Title:
System for calculating and identifying unique orders
Kind Code:
A1


Abstract:
A method for identifying unique orders. The method includes gathering part information for an ordered system, concatenating a string of the part information data for a given order type, and calculating a unique order information value from the string of part information data.



Inventors:
Noto, Gary Patrick (Austin, TX, US)
Buckner, Jack Lawrence (Austin, TX, US)
Lemons, Charles Edward (Cedar Park, TX, US)
Artsdalen, James Russell Van (Austin, TX, US)
Application Number:
10/411236
Publication Date:
10/14/2004
Filing Date:
04/10/2003
Assignee:
NOTO GARY PATRICK
BUCKNER JACK LAWRENCE
LEMONS CHARLES EDWARD
ARTSDALEN JAMES RUSSELL VAN
Primary Class:
International Classes:
G06Q10/08; G06Q30/04; (IPC1-7): G06F17/60
View Patent Images:



Primary Examiner:
SHAAWAT, MUSSA A
Attorney, Agent or Firm:
TERRILE, CANNATTI & CHAMBERS, LLP (P.O. BOX 203518, AUSTIN, TX, 78720, US)
Claims:

What is claimed is:



1. A method for identifying unique orders, comprising: gathering part information for an ordered system; concatenating a string of the part information data for a given order type; and, calculating a unique order information value from the string of part information data.

2. The method of claim 1, further comprising: sorting the part information data for the ordered system.

3. The method of claim 1, wherein a given order type includes at least one of hardware order information, software order information, informational order information and base part order information.

4. The method of claim 1, wherein: the calculating a unique order information value includes calculating a unique integer for each type of unique order information.

5. The method of claim 4, wherein: the unique integer for the string of part information data is stored within a manufacturing database server.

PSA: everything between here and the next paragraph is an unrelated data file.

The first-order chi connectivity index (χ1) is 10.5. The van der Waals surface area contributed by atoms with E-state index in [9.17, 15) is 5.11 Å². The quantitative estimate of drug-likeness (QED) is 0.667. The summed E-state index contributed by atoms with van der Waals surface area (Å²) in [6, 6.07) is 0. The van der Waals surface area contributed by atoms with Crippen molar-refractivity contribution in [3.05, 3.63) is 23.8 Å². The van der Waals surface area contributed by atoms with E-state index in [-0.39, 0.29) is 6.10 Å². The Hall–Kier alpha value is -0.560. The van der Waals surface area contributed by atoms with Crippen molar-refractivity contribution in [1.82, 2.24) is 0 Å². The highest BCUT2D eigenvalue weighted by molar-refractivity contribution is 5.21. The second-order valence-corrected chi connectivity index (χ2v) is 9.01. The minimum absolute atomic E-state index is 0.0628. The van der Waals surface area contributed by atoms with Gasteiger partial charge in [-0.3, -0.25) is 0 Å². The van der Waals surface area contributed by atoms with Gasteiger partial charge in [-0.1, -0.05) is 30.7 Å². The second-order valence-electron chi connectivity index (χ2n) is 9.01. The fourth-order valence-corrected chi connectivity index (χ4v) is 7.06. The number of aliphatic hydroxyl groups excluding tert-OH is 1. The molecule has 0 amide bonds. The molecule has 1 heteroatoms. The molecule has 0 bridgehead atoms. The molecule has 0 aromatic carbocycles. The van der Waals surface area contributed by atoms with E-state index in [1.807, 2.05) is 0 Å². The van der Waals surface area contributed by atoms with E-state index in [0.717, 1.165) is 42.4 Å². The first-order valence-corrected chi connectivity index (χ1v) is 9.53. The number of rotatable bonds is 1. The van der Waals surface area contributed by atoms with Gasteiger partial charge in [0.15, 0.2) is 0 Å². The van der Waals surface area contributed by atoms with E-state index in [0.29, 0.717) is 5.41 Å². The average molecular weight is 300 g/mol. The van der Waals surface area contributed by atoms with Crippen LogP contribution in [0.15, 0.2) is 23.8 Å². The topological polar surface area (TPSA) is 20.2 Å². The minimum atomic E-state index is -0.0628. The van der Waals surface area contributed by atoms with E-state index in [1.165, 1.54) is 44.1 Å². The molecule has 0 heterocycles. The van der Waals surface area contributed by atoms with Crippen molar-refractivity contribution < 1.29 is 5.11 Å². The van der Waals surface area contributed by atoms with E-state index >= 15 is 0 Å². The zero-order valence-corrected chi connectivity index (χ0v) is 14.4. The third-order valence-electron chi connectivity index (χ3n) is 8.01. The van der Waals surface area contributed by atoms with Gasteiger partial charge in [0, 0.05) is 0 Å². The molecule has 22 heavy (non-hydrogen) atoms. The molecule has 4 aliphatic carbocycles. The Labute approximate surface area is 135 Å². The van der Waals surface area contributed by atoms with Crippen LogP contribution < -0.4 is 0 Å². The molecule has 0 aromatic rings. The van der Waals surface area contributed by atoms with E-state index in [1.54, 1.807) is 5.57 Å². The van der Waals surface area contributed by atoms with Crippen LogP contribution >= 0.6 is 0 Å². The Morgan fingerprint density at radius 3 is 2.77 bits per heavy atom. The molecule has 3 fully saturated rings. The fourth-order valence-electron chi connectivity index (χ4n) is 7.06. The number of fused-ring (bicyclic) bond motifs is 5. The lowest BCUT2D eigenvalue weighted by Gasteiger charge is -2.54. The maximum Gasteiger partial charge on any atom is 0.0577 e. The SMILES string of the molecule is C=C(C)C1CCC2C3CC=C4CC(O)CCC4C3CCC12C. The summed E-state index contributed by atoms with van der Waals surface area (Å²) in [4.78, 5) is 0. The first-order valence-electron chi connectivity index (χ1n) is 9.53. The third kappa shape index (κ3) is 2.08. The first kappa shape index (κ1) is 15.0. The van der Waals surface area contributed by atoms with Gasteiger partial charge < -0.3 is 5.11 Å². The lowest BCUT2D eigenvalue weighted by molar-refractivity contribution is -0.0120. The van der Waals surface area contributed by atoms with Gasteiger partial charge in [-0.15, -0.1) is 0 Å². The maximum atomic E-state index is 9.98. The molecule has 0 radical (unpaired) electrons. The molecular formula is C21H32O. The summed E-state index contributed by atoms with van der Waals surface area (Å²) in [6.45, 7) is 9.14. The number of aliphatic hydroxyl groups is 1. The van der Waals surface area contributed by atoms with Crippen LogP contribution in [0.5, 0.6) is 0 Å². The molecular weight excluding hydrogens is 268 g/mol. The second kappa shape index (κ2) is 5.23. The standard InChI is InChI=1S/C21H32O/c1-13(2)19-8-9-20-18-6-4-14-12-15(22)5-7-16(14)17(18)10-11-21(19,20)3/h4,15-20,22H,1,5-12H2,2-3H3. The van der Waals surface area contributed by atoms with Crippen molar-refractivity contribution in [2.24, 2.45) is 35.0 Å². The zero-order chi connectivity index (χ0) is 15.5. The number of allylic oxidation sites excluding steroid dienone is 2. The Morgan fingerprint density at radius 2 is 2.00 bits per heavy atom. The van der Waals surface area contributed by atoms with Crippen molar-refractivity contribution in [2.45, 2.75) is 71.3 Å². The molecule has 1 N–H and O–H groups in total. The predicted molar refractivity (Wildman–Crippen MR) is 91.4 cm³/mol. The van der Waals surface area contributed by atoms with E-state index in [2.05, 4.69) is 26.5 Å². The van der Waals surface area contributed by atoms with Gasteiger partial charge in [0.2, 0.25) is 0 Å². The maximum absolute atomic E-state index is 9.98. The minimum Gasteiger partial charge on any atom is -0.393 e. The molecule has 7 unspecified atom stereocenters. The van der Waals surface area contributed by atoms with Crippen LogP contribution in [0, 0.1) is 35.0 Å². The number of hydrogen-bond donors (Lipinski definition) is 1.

6. The method of claim 1, wherein: the calculating a unique order information value includes applying a cyclical redundancy checking (CRC) algorithm to the string of part information data to generate a CRC value corresponding to the string of part information data.

7. The method of claim 6, wherein: the CRC value corresponding to the string of part information data is stored within a manufacturing database server.

8. An apparatus for identifying unique orders, comprising: means for gathering part information for an ordered system; means for concatenating a string of the part information data for a given order type; and, means for calculating a unique order information value from the string of part information data.

9. The apparatus of claim 8, further comprising: means for sorting the part information data for the ordered system.

10. The apparatus of claim 8, wherein a given order type includes at least one of hardware order information, software order information, informational order information and base part order information.

11. The apparatus of claim 8, wherein: the means for calculating a unique order information value includes means for calculating a unique integer for each type of unique order information.

12. The apparatus of claim 11, wherein: the unique integer for the string of part information data is stored within a manufacturing database server.